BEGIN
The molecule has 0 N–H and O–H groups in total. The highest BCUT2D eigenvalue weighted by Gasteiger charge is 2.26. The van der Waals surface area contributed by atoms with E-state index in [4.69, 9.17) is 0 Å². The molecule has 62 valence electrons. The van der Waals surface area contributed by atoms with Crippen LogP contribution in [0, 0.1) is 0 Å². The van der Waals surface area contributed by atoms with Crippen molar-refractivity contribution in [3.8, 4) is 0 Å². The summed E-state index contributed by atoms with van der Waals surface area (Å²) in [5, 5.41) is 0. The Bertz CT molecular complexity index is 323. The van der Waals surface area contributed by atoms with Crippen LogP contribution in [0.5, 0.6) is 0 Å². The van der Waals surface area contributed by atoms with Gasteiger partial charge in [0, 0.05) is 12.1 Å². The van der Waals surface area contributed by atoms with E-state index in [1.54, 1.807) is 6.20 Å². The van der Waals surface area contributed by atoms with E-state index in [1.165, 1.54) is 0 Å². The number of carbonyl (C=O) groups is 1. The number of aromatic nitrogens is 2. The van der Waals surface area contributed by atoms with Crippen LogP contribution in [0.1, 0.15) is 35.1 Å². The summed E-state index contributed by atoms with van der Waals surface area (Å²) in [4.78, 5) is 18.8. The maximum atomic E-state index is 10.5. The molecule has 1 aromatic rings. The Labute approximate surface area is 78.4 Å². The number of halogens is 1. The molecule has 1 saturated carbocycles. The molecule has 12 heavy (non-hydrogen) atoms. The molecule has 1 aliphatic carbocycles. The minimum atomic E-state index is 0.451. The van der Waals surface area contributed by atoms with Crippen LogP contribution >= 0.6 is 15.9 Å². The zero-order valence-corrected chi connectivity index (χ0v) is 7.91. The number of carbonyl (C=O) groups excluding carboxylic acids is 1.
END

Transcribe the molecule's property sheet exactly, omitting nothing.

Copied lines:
The molecule has 0 N–H and O–H groups in total. The highest BCUT2D eigenvalue weighted by Gasteiger charge is 2.26. The van der Waals surface area contributed by atoms with E-state index in [4.69, 9.17) is 0 Å². The molecule has 62 valence electrons. The van der Waals surface area contributed by atoms with Crippen LogP contribution in [0, 0.1) is 0 Å². The van der Waals surface area contributed by atoms with Crippen molar-refractivity contribution in [3.8, 4) is 0 Å². The summed E-state index contributed by atoms with van der Waals surface area (Å²) in [5, 5.41) is 0. The Bertz CT molecular complexity index is 323. The van der Waals surface area contributed by atoms with Crippen LogP contribution in [0.5, 0.6) is 0 Å². The van der Waals surface area contributed by atoms with Gasteiger partial charge in [0, 0.05) is 12.1 Å². The van der Waals surface area contributed by atoms with E-state index in [1.54, 1.807) is 6.20 Å². The van der Waals surface area contributed by atoms with E-state index in [1.165, 1.54) is 0 Å². The number of carbonyl (C=O) groups is 1. The number of aromatic nitrogens is 2. The van der Waals surface area contributed by atoms with Crippen LogP contribution in [0.1, 0.15) is 35.1 Å². The summed E-state index contributed by atoms with van der Waals surface area (Å²) in [4.78, 5) is 18.8. The maximum atomic E-state index is 10.5. The molecule has 1 aromatic rings. The Labute approximate surface area is 78.4 Å². The number of halogens is 1. The molecule has 1 saturated carbocycles. The molecule has 12 heavy (non-hydrogen) atoms. The molecule has 1 aliphatic carbocycles. The minimum atomic E-state index is 0.451. The van der Waals surface area contributed by atoms with Crippen LogP contribution >= 0.6 is 15.9 Å². The zero-order valence-corrected chi connectivity index (χ0v) is 7.91. The number of carbonyl (C=O) groups excluding carboxylic acids is 1.